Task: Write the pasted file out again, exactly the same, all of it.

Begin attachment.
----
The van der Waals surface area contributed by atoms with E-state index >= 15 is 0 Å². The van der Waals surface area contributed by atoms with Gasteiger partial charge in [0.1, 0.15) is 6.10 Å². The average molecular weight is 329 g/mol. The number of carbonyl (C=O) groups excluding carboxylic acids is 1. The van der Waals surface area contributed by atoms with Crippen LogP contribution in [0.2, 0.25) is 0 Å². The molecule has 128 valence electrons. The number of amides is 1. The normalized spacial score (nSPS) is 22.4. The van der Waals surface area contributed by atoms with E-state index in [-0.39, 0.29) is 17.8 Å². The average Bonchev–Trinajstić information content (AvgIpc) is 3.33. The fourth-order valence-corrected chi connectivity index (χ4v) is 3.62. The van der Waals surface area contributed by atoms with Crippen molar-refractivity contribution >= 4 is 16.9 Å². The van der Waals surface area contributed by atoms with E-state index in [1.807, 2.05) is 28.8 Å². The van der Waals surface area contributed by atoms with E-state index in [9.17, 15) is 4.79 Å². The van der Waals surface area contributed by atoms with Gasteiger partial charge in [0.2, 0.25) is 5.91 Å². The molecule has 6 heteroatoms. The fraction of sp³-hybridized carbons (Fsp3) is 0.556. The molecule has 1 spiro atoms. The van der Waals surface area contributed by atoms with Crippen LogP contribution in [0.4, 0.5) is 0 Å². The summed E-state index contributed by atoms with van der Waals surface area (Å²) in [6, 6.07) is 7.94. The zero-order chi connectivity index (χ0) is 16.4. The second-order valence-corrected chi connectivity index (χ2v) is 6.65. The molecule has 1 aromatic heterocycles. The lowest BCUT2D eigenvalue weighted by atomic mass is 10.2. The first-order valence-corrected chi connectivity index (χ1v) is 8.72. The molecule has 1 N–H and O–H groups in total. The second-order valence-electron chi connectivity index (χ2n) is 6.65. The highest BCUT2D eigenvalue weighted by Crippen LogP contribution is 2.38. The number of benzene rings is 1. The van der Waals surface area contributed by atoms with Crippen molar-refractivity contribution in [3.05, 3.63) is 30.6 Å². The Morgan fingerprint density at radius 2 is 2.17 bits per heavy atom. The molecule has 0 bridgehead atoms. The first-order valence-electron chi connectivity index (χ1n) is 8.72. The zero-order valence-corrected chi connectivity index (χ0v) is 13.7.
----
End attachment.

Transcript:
The van der Waals surface area contributed by atoms with E-state index >= 15 is 0 Å². The van der Waals surface area contributed by atoms with Gasteiger partial charge in [0.1, 0.15) is 6.10 Å². The average molecular weight is 329 g/mol. The number of carbonyl (C=O) groups excluding carboxylic acids is 1. The van der Waals surface area contributed by atoms with Crippen LogP contribution in [0.2, 0.25) is 0 Å². The molecule has 128 valence electrons. The number of amides is 1. The normalized spacial score (nSPS) is 22.4. The van der Waals surface area contributed by atoms with E-state index in [-0.39, 0.29) is 17.8 Å². The average Bonchev–Trinajstić information content (AvgIpc) is 3.33. The fourth-order valence-corrected chi connectivity index (χ4v) is 3.62. The van der Waals surface area contributed by atoms with Crippen molar-refractivity contribution >= 4 is 16.9 Å². The van der Waals surface area contributed by atoms with E-state index in [1.807, 2.05) is 28.8 Å². The van der Waals surface area contributed by atoms with E-state index in [9.17, 15) is 4.79 Å². The van der Waals surface area contributed by atoms with Gasteiger partial charge in [0.2, 0.25) is 5.91 Å². The molecule has 6 heteroatoms. The fraction of sp³-hybridized carbons (Fsp3) is 0.556. The molecule has 1 spiro atoms. The van der Waals surface area contributed by atoms with Crippen LogP contribution in [0.4, 0.5) is 0 Å². The summed E-state index contributed by atoms with van der Waals surface area (Å²) in [6, 6.07) is 7.94. The zero-order chi connectivity index (χ0) is 16.4. The second-order valence-corrected chi connectivity index (χ2v) is 6.65. The molecule has 1 aromatic heterocycles. The lowest BCUT2D eigenvalue weighted by atomic mass is 10.2. The first-order valence-corrected chi connectivity index (χ1v) is 8.72. The molecule has 1 N–H and O–H groups in total. The second-order valence-electron chi connectivity index (χ2n) is 6.65. The highest BCUT2D eigenvalue weighted by Crippen LogP contribution is 2.38. The number of benzene rings is 1. The van der Waals surface area contributed by atoms with Crippen molar-refractivity contribution in [3.05, 3.63) is 30.6 Å². The Morgan fingerprint density at radius 2 is 2.17 bits per heavy atom. The molecule has 0 bridgehead atoms. The first-order valence-electron chi connectivity index (χ1n) is 8.72. The zero-order valence-corrected chi connectivity index (χ0v) is 13.7.